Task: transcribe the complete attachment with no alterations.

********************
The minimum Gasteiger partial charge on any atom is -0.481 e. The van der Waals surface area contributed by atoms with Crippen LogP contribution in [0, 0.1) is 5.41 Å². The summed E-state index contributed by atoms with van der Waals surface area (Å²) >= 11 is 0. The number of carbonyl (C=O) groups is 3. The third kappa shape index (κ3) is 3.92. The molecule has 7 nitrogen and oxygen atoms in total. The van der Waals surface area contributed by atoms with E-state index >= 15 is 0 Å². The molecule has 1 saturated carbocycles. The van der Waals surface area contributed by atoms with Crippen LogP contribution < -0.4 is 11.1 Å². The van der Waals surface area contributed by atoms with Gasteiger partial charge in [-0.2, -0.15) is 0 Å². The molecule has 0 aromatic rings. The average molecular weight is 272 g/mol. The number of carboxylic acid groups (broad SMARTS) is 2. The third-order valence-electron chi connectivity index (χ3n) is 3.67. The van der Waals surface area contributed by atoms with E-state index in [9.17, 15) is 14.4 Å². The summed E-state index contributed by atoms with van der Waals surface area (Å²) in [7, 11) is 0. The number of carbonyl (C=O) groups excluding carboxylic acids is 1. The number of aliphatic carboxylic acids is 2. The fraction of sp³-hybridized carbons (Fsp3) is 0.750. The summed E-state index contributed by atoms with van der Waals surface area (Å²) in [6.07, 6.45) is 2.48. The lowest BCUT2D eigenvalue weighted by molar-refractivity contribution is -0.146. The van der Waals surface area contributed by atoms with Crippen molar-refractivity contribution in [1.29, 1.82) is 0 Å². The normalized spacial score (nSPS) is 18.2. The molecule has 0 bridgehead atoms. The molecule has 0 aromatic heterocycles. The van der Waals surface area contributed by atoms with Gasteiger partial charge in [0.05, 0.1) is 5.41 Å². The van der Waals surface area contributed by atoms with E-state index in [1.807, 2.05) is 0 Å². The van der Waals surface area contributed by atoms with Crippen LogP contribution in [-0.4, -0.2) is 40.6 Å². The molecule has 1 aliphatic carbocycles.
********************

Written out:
The minimum Gasteiger partial charge on any atom is -0.481 e. The van der Waals surface area contributed by atoms with Crippen LogP contribution in [0, 0.1) is 5.41 Å². The summed E-state index contributed by atoms with van der Waals surface area (Å²) >= 11 is 0. The number of carbonyl (C=O) groups is 3. The third kappa shape index (κ3) is 3.92. The molecule has 7 nitrogen and oxygen atoms in total. The van der Waals surface area contributed by atoms with E-state index >= 15 is 0 Å². The molecule has 1 saturated carbocycles. The van der Waals surface area contributed by atoms with Crippen LogP contribution < -0.4 is 11.1 Å². The van der Waals surface area contributed by atoms with Gasteiger partial charge in [-0.2, -0.15) is 0 Å². The molecule has 0 aromatic rings. The average molecular weight is 272 g/mol. The number of carboxylic acid groups (broad SMARTS) is 2. The third-order valence-electron chi connectivity index (χ3n) is 3.67. The van der Waals surface area contributed by atoms with E-state index in [9.17, 15) is 14.4 Å². The summed E-state index contributed by atoms with van der Waals surface area (Å²) in [7, 11) is 0. The number of carbonyl (C=O) groups excluding carboxylic acids is 1. The number of aliphatic carboxylic acids is 2. The fraction of sp³-hybridized carbons (Fsp3) is 0.750. The summed E-state index contributed by atoms with van der Waals surface area (Å²) in [6.07, 6.45) is 2.48. The lowest BCUT2D eigenvalue weighted by molar-refractivity contribution is -0.146. The van der Waals surface area contributed by atoms with Crippen molar-refractivity contribution in [1.29, 1.82) is 0 Å². The normalized spacial score (nSPS) is 18.2. The molecule has 0 bridgehead atoms. The molecule has 0 aromatic heterocycles. The van der Waals surface area contributed by atoms with Gasteiger partial charge in [0.05, 0.1) is 5.41 Å². The van der Waals surface area contributed by atoms with E-state index in [1.807, 2.05) is 0 Å². The van der Waals surface area contributed by atoms with Crippen LogP contribution in [-0.4, -0.2) is 40.6 Å². The molecule has 1 aliphatic carbocycles.